Despite everything, there is still a lot more freedom in creating your own curriculum. For example, most schools in India provide only a certain combination of subjects within a stream but you can create a more diverse combination depending on your child’s interests and given that it is permissible by any educational board (if any).
5. Considering an Online Syllabus While some parents might choose to keep their children away from any online material, this option can be helpful for those parents who might be busy. While you may not be able to completely control the material delivery of an online curriculum, you will be able to look at a detailed explanation of the same and choose accordingly, giving you significant control over his or her education. The older children get, the necessity of an online portion increases but at the end of the day, you still remain in control of the intensity of the course material.
6. Financial Feasibility
Most parents believe that a more expensive curriculum guarantees better education or that all curriculums might cost more or less the same, but this is not true. Before finalising your curriculum, it is important to consider its cost. Additional materials for certain subjects such as calculators for math or paintbrushes for art will add to the cost. Additionally, if your curriculum includes topics that are spread across multiple text books instead of one, that might add to your expenditure. If your child is a kinaesthetic learner and there are activity-based learning instances included in your curriculum, that will add to the cost as well. These are just examples, and in reality, you will have to consider every point in the curriculum.
7. Yearly Curricula
Don’t overthink your child’s education. This may seem like a daunting step but make sure you take this curriculum planning one year at a time instead of planning years ahead. It is good to be prepared for an instance in which your child finishes his or her curriculum ahead of time and make additions to the curriculum afterward, but these changes will affect the next year’s curriculum and planning ahead can make this process of change tedious and your planning ahead futile and unnecessary. Your child’s educational needs will change and not planning ahead will reduce your workload and the pressure it will put on your child.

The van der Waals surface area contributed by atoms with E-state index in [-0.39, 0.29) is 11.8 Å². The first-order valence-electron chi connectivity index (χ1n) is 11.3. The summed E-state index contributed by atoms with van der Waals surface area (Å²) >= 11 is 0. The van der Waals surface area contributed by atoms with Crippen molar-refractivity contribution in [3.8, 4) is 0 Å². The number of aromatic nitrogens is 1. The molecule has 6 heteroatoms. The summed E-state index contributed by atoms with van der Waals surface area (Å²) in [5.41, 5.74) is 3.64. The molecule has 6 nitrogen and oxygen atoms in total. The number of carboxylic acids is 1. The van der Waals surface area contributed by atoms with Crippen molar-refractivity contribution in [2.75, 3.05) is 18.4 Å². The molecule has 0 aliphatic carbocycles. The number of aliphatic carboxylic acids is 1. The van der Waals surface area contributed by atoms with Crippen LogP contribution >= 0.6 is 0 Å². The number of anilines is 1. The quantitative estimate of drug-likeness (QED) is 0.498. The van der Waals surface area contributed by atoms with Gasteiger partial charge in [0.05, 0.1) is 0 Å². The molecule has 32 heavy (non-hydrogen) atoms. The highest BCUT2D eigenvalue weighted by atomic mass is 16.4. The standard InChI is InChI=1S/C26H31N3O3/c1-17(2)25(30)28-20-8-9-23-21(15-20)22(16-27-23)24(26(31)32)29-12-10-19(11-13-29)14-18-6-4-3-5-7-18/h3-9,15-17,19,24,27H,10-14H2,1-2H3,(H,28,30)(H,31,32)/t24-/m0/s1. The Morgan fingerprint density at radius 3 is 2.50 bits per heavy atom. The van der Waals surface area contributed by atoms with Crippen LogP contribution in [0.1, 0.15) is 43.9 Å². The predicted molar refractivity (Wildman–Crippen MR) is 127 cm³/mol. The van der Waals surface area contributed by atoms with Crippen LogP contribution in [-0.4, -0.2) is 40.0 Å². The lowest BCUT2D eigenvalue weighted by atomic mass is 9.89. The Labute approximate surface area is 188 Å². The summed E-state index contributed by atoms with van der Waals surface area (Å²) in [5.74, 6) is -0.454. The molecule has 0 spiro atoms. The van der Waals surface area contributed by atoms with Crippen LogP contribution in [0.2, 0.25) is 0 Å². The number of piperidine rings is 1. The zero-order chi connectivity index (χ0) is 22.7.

8. Opting for a Program Preview
If all of this seems scary, don’t worry, we’ve got you covered. Choosing or creating a curriculum can be a huge decision and in such a case, choosing to try out different programs can provide great insight. Trying out a few lessons (Which a lot of homeschool networks may provide) can either help you assess if it really is necessary to create your own curriculum or help you draft a better curriculum yourself.
Last but not the least, we are all led by the wisdom of ages. Talk to parents at local classes, play-groups or at homeschooling networks to understand what awaits you. There is nothing wrong with playing by the book and having a clear opinion on a curriculum (your likes and dislikes with the standard) as well as knowing what your expectations from your curriculum should be will help immensely in the long run.
Withal said, homeschooling can be an amazing experience for you and your child. If you are reading this, you have already made the most important decision and it is important to remember that there is nothing that lies ahead that you cannot take on. Remember to enjoy this process and do not forget to make sure that your child has fun too! Happy homeschool planning!